Editorial: Helping Horticulture to grow

Srinagar: Kashmir’s horticulture sector holds immense potential not in terms of generating revenue for the state but providing direct and indirect employment to the people here and elsewhere.

No wonder that the Chief Minister while chairing a review meeting at Jammu the other day stressed on the need to enhance the allocation for Horticulture sector in view of its contribution to the State economy besides involvement of a large chunk of population with the trade.

Jammu & Kashmir produces around 18 lakh metric tonnes of fruit which constitutes a major chunk of the total fruit produced in India. The Industry generates some seven crore mandays of work annually, highest by any sector of economy.

The sector is so rich that with mere inputs and seriousness by the government like raising more allied infrastructure, introduction of high yielding varieties, good connectivity to orchards to cut down the overhead costs, availability of cold chain facilities and good marketing, can revolutionize the sector.

The initiative can be taken by roping in growers and prepare them for introducing high yielding varieties of crops, combined with the old varieties so that the new breed that emerges is disease resistant and high yielding.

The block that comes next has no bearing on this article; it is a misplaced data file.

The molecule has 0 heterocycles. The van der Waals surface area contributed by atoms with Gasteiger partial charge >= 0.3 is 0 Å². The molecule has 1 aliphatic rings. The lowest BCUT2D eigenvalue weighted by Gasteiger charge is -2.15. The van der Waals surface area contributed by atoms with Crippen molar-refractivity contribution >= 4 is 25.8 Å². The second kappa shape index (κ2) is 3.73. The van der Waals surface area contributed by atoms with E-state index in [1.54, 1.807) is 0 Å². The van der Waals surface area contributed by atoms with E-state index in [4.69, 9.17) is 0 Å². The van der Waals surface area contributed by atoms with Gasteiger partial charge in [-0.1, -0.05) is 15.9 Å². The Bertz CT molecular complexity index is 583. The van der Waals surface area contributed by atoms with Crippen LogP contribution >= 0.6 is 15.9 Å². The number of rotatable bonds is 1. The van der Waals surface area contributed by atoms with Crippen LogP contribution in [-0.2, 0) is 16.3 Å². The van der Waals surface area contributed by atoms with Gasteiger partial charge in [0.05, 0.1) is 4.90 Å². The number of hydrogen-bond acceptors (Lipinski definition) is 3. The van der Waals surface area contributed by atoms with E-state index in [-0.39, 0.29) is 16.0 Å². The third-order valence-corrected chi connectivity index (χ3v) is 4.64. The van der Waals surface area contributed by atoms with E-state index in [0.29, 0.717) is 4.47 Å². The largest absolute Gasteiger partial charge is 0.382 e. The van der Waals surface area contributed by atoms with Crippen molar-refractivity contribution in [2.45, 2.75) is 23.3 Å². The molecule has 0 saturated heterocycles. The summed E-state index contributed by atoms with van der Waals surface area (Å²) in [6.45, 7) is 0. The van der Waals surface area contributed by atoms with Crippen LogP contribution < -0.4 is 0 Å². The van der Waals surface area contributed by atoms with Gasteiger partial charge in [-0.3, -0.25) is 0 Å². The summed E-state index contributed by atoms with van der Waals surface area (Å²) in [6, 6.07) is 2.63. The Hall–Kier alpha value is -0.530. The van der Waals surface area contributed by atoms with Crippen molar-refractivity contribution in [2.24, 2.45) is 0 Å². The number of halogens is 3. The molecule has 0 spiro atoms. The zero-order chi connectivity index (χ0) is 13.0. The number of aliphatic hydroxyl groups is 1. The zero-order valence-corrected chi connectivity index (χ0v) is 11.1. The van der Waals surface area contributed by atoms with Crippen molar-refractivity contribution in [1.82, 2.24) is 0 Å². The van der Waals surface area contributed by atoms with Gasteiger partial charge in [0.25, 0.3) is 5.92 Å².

The government can step in and provide incentives to the growers and persuaded them to take up plantation of new varieties. The government can also ensure connecting the orchards and the main apple and fruit producing areas with good roads so that the over head costs are reduced and the crop reach its destination without getting damaged.

Even though some efforts have already gone into converting the horticulture sector into a better yielding activity as the government has already announced ‘Apple Year’ campaign with tourism campaigns to make apple industry of the State another attraction.

But all said and done, the governments seriousness in turning the horticulture Industry needs a major overhaul. Growers in all far off areas especially the Jenab Valley belt have been demanding awareness programme for the growers in the region. The growers say that the government has not conducted any awareness campaign due to which the people of the region remain devoid of various schemes initiated by the government for horticulture sector.

The efforts to revitalize the horticulture industry need to be redoubled. The fruit nurseries need to be developed under controlled atmosphere conditions for propagate sapling, to yield better fruit.

The field departments along with the expertise of the SKUAST and CITH need to collectively take measures to develop the nurseries on modern lines with scientific inputs, besides constituting core group committee officials from each department who will look after the process of developing these nurseries in a balanced and controlled manner.

A new beginning is the need of the hour and the more promptness the government and its officials show in this regard, the more will be the dividends. 



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